New Delhi, Aug 24 : Hours after the Union Cabinet gave its approval for the introduction of Surrogacy (Regulation) Bill, 2016, aimed at prohibiting commercial surrogacy and allowing ethical surrogacy to needy infertile couples, External Affairs Minister Sushma Swaraj on Wednesday said single parents, homosexual couples and live-in relationship couples will not be allowed altruistic surrogacy.
Addressing the media here, Swaraj said that the bill was introduced as India had emerged as a surrogacy hub for couples, adding incidents were reported on unethical practices.
Altruistic, as opposed to commercial surrogacy, is where a surrogate is given no financial gain for carrying a child, only medical costs, travel, time off work are covered by the intended parents.
"If you have a biological child or an adopted child then an altruistic surrogacy won't be allowed," she said.
"Altruistic surrogacy will only be allowed for Indian citizens, not Non Resident Indians or Overseas Citizen of India (OCI) card holders," she added.
Slamming the practice of commercial surrogacy, Swaraj said, "What started as a need has now turned into a hobby." In an apparent attack to celebrities, the Minister said, "Big celebrities who not only have one but two children, a son and a daughter, even then they went ahead with surrogacy." She said the National Surrogacy Board at the central level and State Surrogacy Boards in states and union territories will be formed to check the practice.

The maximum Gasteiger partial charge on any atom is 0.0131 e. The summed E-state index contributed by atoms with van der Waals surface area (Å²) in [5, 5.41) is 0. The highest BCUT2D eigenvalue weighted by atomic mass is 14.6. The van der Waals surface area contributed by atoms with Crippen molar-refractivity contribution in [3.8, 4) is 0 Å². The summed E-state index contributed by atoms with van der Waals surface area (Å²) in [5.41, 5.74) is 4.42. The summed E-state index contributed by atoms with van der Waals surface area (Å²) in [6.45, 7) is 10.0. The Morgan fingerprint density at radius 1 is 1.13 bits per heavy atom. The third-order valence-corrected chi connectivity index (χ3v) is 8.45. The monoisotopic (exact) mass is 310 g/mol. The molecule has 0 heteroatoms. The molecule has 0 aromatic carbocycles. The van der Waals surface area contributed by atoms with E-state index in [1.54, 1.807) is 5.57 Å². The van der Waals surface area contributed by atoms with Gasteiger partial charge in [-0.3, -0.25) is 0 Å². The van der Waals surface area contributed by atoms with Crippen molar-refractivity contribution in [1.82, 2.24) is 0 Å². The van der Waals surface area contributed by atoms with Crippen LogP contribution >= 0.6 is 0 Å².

The Bill will be introduced in the winter session of the Parliament. According to the Health Ministry proposal, the Bill will ensure regulating and commissioning of surrogacy in the country in a proper manner.
A Group of Ministers (GoM) was constituted at the behest of the Prime Minister's Office. Health Minister J.P. Nadda, Commerce Minister Nirmala Sitharaman and Food Processing Industries Minister Harsimrat Kaur Badal were part of the GoM.
The government had recently admitted that there has been spate of cases relating to pregnancies through surrogacy, including in rural and tribal areas, leading to possible exploitation of women and a proper statutory mechanism to control commissioning of surrogacy was needed.
Commercial surrogacy is banned in most developed countries, including Australia, United Kingdom, Canada, France, Germany, Sweden, New Zealand and Japan.
The Bill was to be taken up by the Union Cabinet on April 27, but it was dropped from the agenda at the last moment.